Shockingly, Verizon has (allegedly) once again prevailed upon Samsung to lock the bootloaders of its latest flagship phone for Big Red, the Galaxy Note 2. Sarcasm aside, it's hardly surprising that Verizon has made this decision again, though Big Red's Galaxy S III and Galaxy Note 2 are now the only Samsung phones on any carrier that have locked bootloaders. Readers of Android development forums such as Rootzwiki obviously take issue with this policy, and our numbers have grown large enough to motivate Samsung to announce a Developer Edition of the Galaxy S III, and perhaps they will for the Galaxy Note 2 as well (one can only hope).
Of course, any Developer Edition with unlocked bootloaders will likely have to be bought at full retail as the one for the Galaxy S III will (whenever it gets officially released). Big Red customers still enjoying grandfathered unlimited data, of course, would have to pay full retail anyway in order to keep those costly data caps at bay. However, those of you who use Verizon's tiered data plans would likely prefer the subsidized version, in which case you would have to wait for our elite developers to unlock the bootloaders (after all, it's been done before).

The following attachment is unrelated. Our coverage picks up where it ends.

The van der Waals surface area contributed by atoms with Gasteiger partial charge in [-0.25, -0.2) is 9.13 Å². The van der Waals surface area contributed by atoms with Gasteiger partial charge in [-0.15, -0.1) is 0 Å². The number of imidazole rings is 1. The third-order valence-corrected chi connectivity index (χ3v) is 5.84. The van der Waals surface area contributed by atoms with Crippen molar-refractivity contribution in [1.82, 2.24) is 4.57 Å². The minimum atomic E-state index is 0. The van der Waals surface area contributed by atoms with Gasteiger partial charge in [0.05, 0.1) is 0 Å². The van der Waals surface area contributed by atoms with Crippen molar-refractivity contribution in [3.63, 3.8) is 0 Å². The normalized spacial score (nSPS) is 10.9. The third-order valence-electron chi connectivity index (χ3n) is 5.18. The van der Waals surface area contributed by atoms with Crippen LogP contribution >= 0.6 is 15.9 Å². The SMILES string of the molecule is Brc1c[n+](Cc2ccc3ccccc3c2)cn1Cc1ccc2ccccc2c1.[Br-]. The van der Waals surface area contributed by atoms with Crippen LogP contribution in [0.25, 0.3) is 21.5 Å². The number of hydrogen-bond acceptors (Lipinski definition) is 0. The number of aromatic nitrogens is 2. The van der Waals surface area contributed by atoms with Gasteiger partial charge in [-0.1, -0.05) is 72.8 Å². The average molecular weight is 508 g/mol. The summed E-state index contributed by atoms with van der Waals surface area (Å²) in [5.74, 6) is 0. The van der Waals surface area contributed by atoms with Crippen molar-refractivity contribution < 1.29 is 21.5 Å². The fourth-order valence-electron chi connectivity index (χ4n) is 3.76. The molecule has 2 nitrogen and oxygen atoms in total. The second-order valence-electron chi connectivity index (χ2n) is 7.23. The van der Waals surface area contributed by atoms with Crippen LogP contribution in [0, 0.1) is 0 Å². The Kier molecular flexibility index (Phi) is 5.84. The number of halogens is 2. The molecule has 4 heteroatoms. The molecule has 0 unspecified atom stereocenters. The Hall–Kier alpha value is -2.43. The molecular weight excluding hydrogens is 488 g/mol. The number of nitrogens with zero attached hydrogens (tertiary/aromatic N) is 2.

Verizon justified this vile (at least to the root community) policy to the FCC earlier this year, claiming that locking the bootloaders minimizes potential dangers that unlocked, rooted devices pose to the network. No evidence has ever been presented to justify this absurd claim even though there are thousands of unlocked and rooted devices already on its network, such as the Galaxy Nexus, the Samsung Fascinate and the original Motorola Droid.
The real reason for Verizon's lockdown policy is likely to prevent the removal of the many revenue-generating bloatware apps that Verizon loves to bundle with its handsets. To be fair, some of the apps are actually very compelling. For example, I use NFL Mobile on my unlocked Galaxy Nexus to watch live NFL streaming video with a paid subscription because I cut my cable TV service at home. However, many of Verizon's apps seem to be there just to hog memory and cpu resources while generating more revenue for the carrier.